(b) Valuation of Costs and Benefits – Another important challenge in conducting a Social C-B analysis is valuation of the cost or benefit. The C-B study computes all costs and benefits in terms of monetary values. However, it is not always possible to arrive at a monetary value to all costs or benefits. Some examples where computing a monetary value of costs and benefits would be a problem can be given as under –
(i) Hole in the Ozone layer caused by industrial pollution – the damage caused in this case would be so large that it is impossible to compute the value of compensation that will have to be paid. Or the cost of repair (if such a repair was possible) is unknown.
(ii) Water in the river – Quite often natural resources such as water, minerals, trees, etc. are valued at extraction costs and not at production cost, which is in itself wrong.
(iii) A person who was otherwise unemployed now gets employment in the factory and can now afford to give education to his children.
(c) Method of Compensation – Especially in the matter of payment of Social cost, the issue of appropriate method of paying the compensation poses a challenge. For example – A farmer lost his livelihood as his land was acquired for a project. The question is what would be the right method of compensating such a farmer – will it be a specific sum of money, will it be another piece of land in the vicinity, will it be a job for a family member at the project site? There could be pros and cons about each of these methods. Deciding a proper method for compensation poses a challenge for managers.
(d) Allocation of Costs – A Social cost or benefit quite often arises out of collective action of a number of players. For example, all motor vehicles used in the city are collectively responsible for the air and noise pollution in the city. It would be wrong to hold any single vehicle-user responsible. Similarly, mere setting-up an industry in a backward area does not result in development of the region. It has to be accompanied by roads, schools, water-supply, housing facilities, etc. A large number of factors thus contribute to the economic development of the area and it would be wrong for the factory to claim that the entire benefit to the area has been on the account of the factory alone.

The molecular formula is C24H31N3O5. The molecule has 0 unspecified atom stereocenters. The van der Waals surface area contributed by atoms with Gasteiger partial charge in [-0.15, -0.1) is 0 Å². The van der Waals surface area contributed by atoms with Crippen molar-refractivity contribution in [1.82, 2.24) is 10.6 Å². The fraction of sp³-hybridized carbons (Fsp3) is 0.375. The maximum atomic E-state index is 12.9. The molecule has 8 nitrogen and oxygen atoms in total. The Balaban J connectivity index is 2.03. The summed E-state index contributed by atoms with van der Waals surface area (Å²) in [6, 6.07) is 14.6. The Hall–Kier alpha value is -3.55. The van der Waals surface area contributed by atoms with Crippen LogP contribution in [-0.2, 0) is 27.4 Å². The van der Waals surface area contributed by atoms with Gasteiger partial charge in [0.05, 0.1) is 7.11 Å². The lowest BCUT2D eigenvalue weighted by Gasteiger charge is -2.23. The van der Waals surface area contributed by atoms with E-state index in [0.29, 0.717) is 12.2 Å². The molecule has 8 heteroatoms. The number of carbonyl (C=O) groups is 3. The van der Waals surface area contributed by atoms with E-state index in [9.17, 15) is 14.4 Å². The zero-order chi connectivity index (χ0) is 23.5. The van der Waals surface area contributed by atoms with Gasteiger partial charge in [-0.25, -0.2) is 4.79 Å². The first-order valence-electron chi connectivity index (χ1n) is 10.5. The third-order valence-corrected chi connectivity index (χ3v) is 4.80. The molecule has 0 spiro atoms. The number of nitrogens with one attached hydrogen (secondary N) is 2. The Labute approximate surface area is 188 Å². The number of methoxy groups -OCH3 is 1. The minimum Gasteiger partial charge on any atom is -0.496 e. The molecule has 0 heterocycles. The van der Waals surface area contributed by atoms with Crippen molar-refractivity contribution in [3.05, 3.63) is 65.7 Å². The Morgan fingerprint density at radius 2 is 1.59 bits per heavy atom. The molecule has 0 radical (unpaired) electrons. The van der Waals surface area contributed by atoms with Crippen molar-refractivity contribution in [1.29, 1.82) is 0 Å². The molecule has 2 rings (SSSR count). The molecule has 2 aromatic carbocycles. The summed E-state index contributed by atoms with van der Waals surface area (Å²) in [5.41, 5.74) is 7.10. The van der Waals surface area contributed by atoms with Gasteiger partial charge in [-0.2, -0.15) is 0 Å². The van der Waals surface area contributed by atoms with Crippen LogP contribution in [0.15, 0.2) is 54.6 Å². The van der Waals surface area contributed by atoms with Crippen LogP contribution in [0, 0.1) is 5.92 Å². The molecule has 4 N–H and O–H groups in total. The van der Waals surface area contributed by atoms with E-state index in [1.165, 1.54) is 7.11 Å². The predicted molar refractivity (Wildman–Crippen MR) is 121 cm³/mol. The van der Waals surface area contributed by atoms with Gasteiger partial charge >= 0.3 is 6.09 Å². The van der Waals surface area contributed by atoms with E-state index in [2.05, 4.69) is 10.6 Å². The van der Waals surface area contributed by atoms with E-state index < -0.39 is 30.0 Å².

Especially in the context of cost, then the question arises as to how the total cost is to be allocated among different players. So in the context of the above example of air-pollution in the city due to motor-vehicles – in case a few people suffer from respiratory problems on account of pollution, how should their medical bills be recovered between different vehicle owners in the city? Should the recovery from each vehicle owner be on the basis of distance travelled in a month, should it be on the basis of fuel efficiency of each vehicle, should it be on the basis of emission efficiency? Each of these criteria, if used for recovery will have its pros and cons.
(e) Who Gets Benefits and Who Pays Costs – This is another important issue to be considered in Social C-B study. While considering Private C-B the answer to this question is clear – i.e. we examine the C-B accruing to the shareholder. However, the same is not the case when one analyses the Social C-B. Here we are analyzing C-B accruing to the society at large. However, society is not a homogenous entity. It comprises of different groups of people whose interest may at times run in opposite directions. All these groups may not be affected by a given project in the same manner. For example, the Mumbai-Pune Expressway is a great benefit to the people travelling between Mumbai and Pune. However, it caused great hardships to people who land was acquired for the project. It then requires a comparison of the Costs (or hardships) suffered by one set of people against the benefits accruing to another set of people. Such a comparison has its own set of complications.
(f) Time Value of Money – The benefits of the projects accrue over the entire life of the project. The costs on the other hand are to be incurred in the first few years. In cases where the project is to be implemented in phases, the costs are also spread over a larger time frame. While conducting the study in the present time frame, one will have to discount the value cost and the benefit and find out their Present Values. This may be difficult as one would be required to know the total life span of the project, the interest rates that are likely to prevail over a period, possible levels of inflation in future, etc.
(g) Decision Criteria – In order to be in a position to take a decision at the end of the Cost-Benefit study, one has to fix a set of decision criteria. This involves the following considerations –
(i) Time period over which costs and benefits are to be considered. Normally this would be over the entire life of the project. However, deciding the life of the project itself may be difficult.
(ii) Accept-Reject criteria – The general rule would be that if C < B then the project is good and should be accepted. However, this may require modifications. So for a private investor he may want the benefits to exceed costs by a certain percentage as a matter of abundant caution. On the other hand, governments may decide to go ahead with the project even if the benefits are slightly higher than the costs in the interest of social welfare.
Uses of C-B Analysis –
Private C-B Analysis – can be of assistance to an investor to decide whether or not to invest in a particular project.